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What foods to avoid to prevent Alzheimer's

Added Sugars & Artificial Sweeteners

Eating too much added sugar doesn’t just contribute to obesity, type 2 diabetes, or heart disease. These health problems are also risk factors for Alzheimer’s. In fact, type 2 diabetes7 has been closely linked to Alzheimer’s, and we now know that Alzheimer’s may be caused by abnormalities in the way the brain breaks down glucose8. A huge factor in the development of diabetes is the excessive consumption of added sugars. Your best bet is to reach for water.

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Red Meat & Processed Meats

Red meat and standard processed meats, although full of some important nutrients such as iron and vitamin B12, tend to do more harm than good. In this case, there are a couple of reasons as to why you should limit consumption of red meats and processed meats, such as the high saturated fat content and inflammation that it causes. As mentioned earlier, a high-fat diet (specifically high in saturated fat) can lead to chronic diseases that are risk factors for Alzheimer’s. Likewise, inflammation9 that may result from a diet high in red and processed meat is a precursor to many diseases, including Alzheimer’s. Thus, it’s best to limit your intake of these types of meats to just a couple times a week.

It may seem like there are a ton of things to consider, but when it comes down to it, the best diet for Alzheimer’s prevention is basically a whole foods diet with an emphasis on veggies, fatty fish, and some fermented foods or probiotics. If we had to put a name to it, the Mediterranean Diet would be best. Anyone looking to avoid chronic disease should limit excess sugar and red meat, and especially so if you want to eliminate some risk factors for cognitive decline. Although we can’t say that proper diet will definitely prevent Alzheimer’s disease, it doesn’t hurt to do what we can to make sure we stay healthy as long as possible.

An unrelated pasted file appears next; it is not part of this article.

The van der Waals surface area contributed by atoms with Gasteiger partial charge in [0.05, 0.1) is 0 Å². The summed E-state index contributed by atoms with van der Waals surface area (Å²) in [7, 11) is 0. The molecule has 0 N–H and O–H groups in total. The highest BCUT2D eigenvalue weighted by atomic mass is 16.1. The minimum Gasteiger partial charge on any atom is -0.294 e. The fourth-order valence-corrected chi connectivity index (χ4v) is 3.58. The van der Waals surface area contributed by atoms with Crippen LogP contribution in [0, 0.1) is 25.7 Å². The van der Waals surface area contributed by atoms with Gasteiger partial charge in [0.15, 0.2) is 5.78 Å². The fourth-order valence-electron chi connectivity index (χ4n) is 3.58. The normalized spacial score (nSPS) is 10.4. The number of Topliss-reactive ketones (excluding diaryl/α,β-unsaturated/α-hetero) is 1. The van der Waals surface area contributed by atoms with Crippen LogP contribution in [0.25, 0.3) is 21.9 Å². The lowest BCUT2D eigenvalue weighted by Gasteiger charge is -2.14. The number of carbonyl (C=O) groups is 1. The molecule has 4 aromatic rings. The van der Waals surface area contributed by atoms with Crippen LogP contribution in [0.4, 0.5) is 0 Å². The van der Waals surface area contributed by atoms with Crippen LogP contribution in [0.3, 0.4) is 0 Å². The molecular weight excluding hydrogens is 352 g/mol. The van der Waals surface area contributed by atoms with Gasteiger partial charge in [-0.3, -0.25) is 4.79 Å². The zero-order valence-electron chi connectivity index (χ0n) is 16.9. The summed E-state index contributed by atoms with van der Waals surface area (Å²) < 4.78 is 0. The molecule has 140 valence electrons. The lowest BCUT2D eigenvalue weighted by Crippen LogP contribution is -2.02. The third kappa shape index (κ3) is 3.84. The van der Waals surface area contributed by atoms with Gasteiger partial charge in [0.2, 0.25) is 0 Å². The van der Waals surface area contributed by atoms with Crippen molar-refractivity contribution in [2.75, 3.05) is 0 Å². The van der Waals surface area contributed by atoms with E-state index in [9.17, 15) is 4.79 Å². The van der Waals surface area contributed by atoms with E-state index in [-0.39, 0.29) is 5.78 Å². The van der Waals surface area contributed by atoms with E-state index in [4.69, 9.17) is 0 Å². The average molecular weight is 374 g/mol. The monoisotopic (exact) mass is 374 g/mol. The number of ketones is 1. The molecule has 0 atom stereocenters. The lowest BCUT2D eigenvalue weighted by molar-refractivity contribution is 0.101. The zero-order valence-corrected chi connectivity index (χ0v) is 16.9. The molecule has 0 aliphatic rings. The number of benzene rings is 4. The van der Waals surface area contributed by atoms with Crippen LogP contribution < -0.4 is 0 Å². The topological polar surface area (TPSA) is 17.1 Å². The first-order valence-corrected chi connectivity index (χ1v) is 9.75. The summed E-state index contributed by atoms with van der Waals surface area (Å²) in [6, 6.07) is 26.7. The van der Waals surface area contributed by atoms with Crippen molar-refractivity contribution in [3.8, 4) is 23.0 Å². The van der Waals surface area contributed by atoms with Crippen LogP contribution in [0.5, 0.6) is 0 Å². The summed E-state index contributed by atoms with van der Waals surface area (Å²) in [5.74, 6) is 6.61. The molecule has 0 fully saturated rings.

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Nicole Avena, Ph.D.
Nicole Avena, Ph.D.
Neuroscientist

Nicole Avena, Ph.D., is a research neuroscientist, author and expert in the fields of nutrition, diet and addiction. She received a Ph.D. in neuroscience and psychology from Princeton University, followed by a postdoctoral fellowship in molecular biology at The Rockefeller University in New York City. She has published over 70 scholarly journal articles, as well as several book chapters and a book, on topics related to food, addiction, obesity and eating disorders. She also edited the book, Animal Models of Eating Disorders (2012), Hedonic Eating (2014) and the popular books Why Diets Fail (2014, Ten Speed Press), co-written with John R. Talbott, and What To Eat When You’re Pregnant (2015, Ten Speed Press).

Her research achievements have been honored by awards from several groups including the New York Academy of Sciences, the American Psychological Association, the National Institute on Drug Abuse, and her research has been funded by the National Institutes of Health (NIH) and National Eating Disorders Association. She also maintains a blog, Food Junkie, with Psychology Today.